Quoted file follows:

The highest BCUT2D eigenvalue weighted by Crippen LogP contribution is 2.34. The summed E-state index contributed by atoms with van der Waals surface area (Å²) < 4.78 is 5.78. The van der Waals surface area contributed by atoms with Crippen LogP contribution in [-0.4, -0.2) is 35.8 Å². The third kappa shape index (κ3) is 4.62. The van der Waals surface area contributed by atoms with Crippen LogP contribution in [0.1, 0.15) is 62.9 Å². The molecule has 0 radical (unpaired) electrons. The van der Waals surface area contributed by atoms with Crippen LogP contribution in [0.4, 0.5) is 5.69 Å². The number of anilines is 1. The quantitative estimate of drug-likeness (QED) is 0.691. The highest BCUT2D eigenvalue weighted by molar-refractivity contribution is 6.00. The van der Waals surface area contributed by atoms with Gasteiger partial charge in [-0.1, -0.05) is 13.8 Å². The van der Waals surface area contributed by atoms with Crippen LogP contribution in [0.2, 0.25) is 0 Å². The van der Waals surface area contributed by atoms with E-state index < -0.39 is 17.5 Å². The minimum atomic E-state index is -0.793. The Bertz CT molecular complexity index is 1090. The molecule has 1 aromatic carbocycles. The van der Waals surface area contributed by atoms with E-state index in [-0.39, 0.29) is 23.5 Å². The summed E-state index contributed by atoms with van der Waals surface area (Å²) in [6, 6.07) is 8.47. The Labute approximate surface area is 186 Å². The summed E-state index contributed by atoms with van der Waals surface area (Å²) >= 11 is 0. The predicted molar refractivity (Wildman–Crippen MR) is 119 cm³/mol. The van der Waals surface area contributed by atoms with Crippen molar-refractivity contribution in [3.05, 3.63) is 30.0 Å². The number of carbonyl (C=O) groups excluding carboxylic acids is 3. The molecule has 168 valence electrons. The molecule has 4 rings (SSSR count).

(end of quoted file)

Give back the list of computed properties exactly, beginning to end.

The highest BCUT2D eigenvalue weighted by Crippen LogP contribution is 2.34. The summed E-state index contributed by atoms with van der Waals surface area (Å²) < 4.78 is 5.78. The van der Waals surface area contributed by atoms with Crippen LogP contribution in [-0.4, -0.2) is 35.8 Å². The third kappa shape index (κ3) is 4.62. The van der Waals surface area contributed by atoms with Crippen LogP contribution in [0.1, 0.15) is 62.9 Å². The molecule has 0 radical (unpaired) electrons. The van der Waals surface area contributed by atoms with Crippen LogP contribution in [0.4, 0.5) is 5.69 Å². The number of anilines is 1. The quantitative estimate of drug-likeness (QED) is 0.691. The highest BCUT2D eigenvalue weighted by molar-refractivity contribution is 6.00. The van der Waals surface area contributed by atoms with Gasteiger partial charge in [-0.1, -0.05) is 13.8 Å². The van der Waals surface area contributed by atoms with Crippen LogP contribution in [0.2, 0.25) is 0 Å². The van der Waals surface area contributed by atoms with E-state index < -0.39 is 17.5 Å². The minimum atomic E-state index is -0.793. The Bertz CT molecular complexity index is 1090. The molecule has 1 aromatic carbocycles. The van der Waals surface area contributed by atoms with E-state index in [-0.39, 0.29) is 23.5 Å². The summed E-state index contributed by atoms with van der Waals surface area (Å²) in [6, 6.07) is 8.47. The Labute approximate surface area is 186 Å². The summed E-state index contributed by atoms with van der Waals surface area (Å²) >= 11 is 0. The predicted molar refractivity (Wildman–Crippen MR) is 119 cm³/mol. The van der Waals surface area contributed by atoms with Crippen molar-refractivity contribution in [3.05, 3.63) is 30.0 Å². The number of carbonyl (C=O) groups excluding carboxylic acids is 3. The molecule has 168 valence electrons. The molecule has 4 rings (SSSR count).